As a lot of you know by now, running boils down to a lot more than just putting one foot in front of the other. Nutrition, training, and even your running foot strike all play an important part.
In this post, we tackle proper foot strike, styles of forefoot running, and 3 surefire steps to perfect your proper running form!
The way your foot hits the ground as you run tends to fall into one of three categories.
Before we get into what they are, let’s first make something very clear.
One isn’t better or worse than another.
There’s no one-form-fits-all proper running form foot strike—they are each valuable for some type of terrain, elevation change, the section of a race, etc.
Understanding when to use them, and how to blend them to find your most “neutral” foot strike for the long runs will be our key focus here. And proper foot strike is a crucial piece of good form in your running technique.
In this method, the heel hits the ground before the rest of the foot follows suit to land. Heel strikers are common.
In fact, this is one of the most common foot strikes we see, and here’s why:
While we don’t encourage “defaulting” to the heel style strike out of poor running form (especially for longer runs), we do think it can be beneficial as a brake system on a downhill or sharp turn.
Utilizing this method in those instances can help minimize injury risk on downhills. Having said that, keep your stride length safe and reasonable as you navigate a descent.
If you find you’re defaulting to heel striking due to muscle imbalances and weaknesses rather than strategy, then we’ll show you how to stop heel striking further down in this article.
You’ll find this type of foot strike on the opposite end of the spectrum.
What characterizes the forefoot style foot strike:
1) Your weight is heavily focused onto the ball of the foot and the toes.
2) Your heels are likely not hitting the ground between steps.
3) Your upper body may be a little bent forward from the hips.
Though spending an entire long run in this position would lead to tightness and cramps in the Achilles and calves, the forefoot style foot strike works well to kick up your speed and push-off across a finish line or up a short hill. Consider it your gas pedal. Use it to live out your dreams of a sprinting finish.
Ah, a happy medium, the mid-foot. Not an over-stride, but not a forefoot strike either.
This is the most neutral foot strike of the three.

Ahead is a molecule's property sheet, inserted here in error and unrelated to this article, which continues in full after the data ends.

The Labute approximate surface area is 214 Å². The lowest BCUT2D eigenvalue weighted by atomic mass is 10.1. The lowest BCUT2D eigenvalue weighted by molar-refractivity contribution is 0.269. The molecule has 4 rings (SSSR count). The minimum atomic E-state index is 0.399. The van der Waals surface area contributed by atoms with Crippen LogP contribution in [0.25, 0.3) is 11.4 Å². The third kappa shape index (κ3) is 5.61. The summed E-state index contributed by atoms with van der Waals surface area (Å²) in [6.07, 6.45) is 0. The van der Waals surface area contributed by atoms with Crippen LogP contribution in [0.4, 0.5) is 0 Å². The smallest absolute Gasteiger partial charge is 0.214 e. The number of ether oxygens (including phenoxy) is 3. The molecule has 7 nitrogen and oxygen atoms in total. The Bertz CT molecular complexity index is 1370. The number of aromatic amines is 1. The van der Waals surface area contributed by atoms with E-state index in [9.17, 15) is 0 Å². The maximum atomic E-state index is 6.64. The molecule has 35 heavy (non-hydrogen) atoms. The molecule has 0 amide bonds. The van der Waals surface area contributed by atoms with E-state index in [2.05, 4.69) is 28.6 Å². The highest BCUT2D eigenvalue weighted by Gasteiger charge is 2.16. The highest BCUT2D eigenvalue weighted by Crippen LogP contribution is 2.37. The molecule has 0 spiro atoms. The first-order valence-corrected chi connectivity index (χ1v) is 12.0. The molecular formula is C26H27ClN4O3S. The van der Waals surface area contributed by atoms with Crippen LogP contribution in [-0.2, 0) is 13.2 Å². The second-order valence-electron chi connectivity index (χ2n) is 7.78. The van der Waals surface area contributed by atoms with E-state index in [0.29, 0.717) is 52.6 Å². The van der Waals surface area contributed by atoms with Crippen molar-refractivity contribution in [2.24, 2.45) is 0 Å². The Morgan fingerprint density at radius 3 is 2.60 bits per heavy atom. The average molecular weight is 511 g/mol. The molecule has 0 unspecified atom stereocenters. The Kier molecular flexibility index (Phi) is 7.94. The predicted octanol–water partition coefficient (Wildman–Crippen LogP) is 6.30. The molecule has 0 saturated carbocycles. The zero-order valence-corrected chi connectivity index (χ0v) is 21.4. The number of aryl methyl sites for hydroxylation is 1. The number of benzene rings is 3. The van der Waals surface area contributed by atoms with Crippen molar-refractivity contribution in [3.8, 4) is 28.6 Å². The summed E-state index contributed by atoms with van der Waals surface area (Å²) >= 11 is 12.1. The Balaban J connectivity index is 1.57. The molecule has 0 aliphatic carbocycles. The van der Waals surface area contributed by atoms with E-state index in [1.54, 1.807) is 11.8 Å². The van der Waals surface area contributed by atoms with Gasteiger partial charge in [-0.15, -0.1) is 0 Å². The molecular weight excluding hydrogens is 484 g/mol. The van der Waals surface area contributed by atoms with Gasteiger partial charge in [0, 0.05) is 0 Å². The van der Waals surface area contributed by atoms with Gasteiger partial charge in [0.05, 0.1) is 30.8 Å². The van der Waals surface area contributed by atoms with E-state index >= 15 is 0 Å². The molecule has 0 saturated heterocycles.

Most of your foot hits the ground at once, with your weight balanced right about even on top of your hips, knees, and ankles.
Though you’ll definitely want to utilize your new “brake” and “gas” pedals, you’ll want to find some version of this mid-foot style strike to use on the bulk of your longer runs. This is especially important for distance runners looking to stay injury-free. And really for all runners, this footstrike style should be a part of any jog.
Lucky for you, we’ve got 3 tips to help you learn how to start forefoot running.
Picture this: the foot is at the end of a long kinetic whip.
The way the foot lands is a direct result of what your upper body and lower body are doing. What’s going on both above and below your center of gravity matters.
The only way it can respond properly is if your upper body posture supports it.
This means head stacked on top of shoulders, shoulders on top of hips, etc.
As a result, the hip flexors and glutes will be able to engage and push forward, allowing the stride to open as the leg swings back and cycles forward in one fluid motion. Core strength is an important ingredient here, necessary to keep the rest of the body in line. A strong core while running also minimizes risk of injury in your lower back.
For every leg swing, there’s an arm swing, another key ingredient in proper form for your running gait.
This contralateral movement is what drives your running. Often new runners underestimate the importance of the arm swing, but it really does play a big role in good running form.
Improving the range of motion and power of your arm swing will inform the legs, creating an easier, more sustainable foot strike.